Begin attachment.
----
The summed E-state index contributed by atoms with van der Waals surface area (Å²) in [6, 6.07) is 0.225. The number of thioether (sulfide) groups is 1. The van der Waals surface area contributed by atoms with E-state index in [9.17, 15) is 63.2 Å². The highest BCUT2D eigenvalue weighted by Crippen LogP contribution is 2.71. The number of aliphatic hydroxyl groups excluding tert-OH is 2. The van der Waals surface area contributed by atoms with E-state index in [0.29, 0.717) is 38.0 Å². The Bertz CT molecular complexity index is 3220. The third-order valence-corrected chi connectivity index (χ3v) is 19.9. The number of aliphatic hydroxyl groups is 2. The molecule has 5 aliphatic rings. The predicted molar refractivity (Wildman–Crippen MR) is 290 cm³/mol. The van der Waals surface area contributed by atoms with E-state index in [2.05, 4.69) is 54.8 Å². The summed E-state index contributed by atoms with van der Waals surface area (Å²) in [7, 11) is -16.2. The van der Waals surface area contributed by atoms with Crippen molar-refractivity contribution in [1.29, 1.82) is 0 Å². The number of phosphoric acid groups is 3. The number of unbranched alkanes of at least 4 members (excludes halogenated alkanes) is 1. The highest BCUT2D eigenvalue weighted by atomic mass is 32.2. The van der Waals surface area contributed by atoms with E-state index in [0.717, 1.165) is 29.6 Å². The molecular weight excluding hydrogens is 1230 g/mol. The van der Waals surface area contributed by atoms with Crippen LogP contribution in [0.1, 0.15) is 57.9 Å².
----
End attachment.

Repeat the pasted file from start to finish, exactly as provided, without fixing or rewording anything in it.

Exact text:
The summed E-state index contributed by atoms with van der Waals surface area (Å²) in [6, 6.07) is 0.225. The number of thioether (sulfide) groups is 1. The van der Waals surface area contributed by atoms with E-state index in [9.17, 15) is 63.2 Å². The highest BCUT2D eigenvalue weighted by Crippen LogP contribution is 2.71. The number of aliphatic hydroxyl groups excluding tert-OH is 2. The van der Waals surface area contributed by atoms with E-state index in [0.29, 0.717) is 38.0 Å². The Bertz CT molecular complexity index is 3220. The third-order valence-corrected chi connectivity index (χ3v) is 19.9. The number of aliphatic hydroxyl groups is 2. The molecule has 5 aliphatic rings. The predicted molar refractivity (Wildman–Crippen MR) is 290 cm³/mol. The van der Waals surface area contributed by atoms with E-state index in [2.05, 4.69) is 54.8 Å². The summed E-state index contributed by atoms with van der Waals surface area (Å²) in [7, 11) is -16.2. The van der Waals surface area contributed by atoms with Crippen molar-refractivity contribution in [1.29, 1.82) is 0 Å². The number of phosphoric acid groups is 3. The number of unbranched alkanes of at least 4 members (excludes halogenated alkanes) is 1. The highest BCUT2D eigenvalue weighted by atomic mass is 32.2. The van der Waals surface area contributed by atoms with E-state index in [0.717, 1.165) is 29.6 Å². The molecular weight excluding hydrogens is 1230 g/mol. The van der Waals surface area contributed by atoms with Crippen LogP contribution in [0.1, 0.15) is 57.9 Å².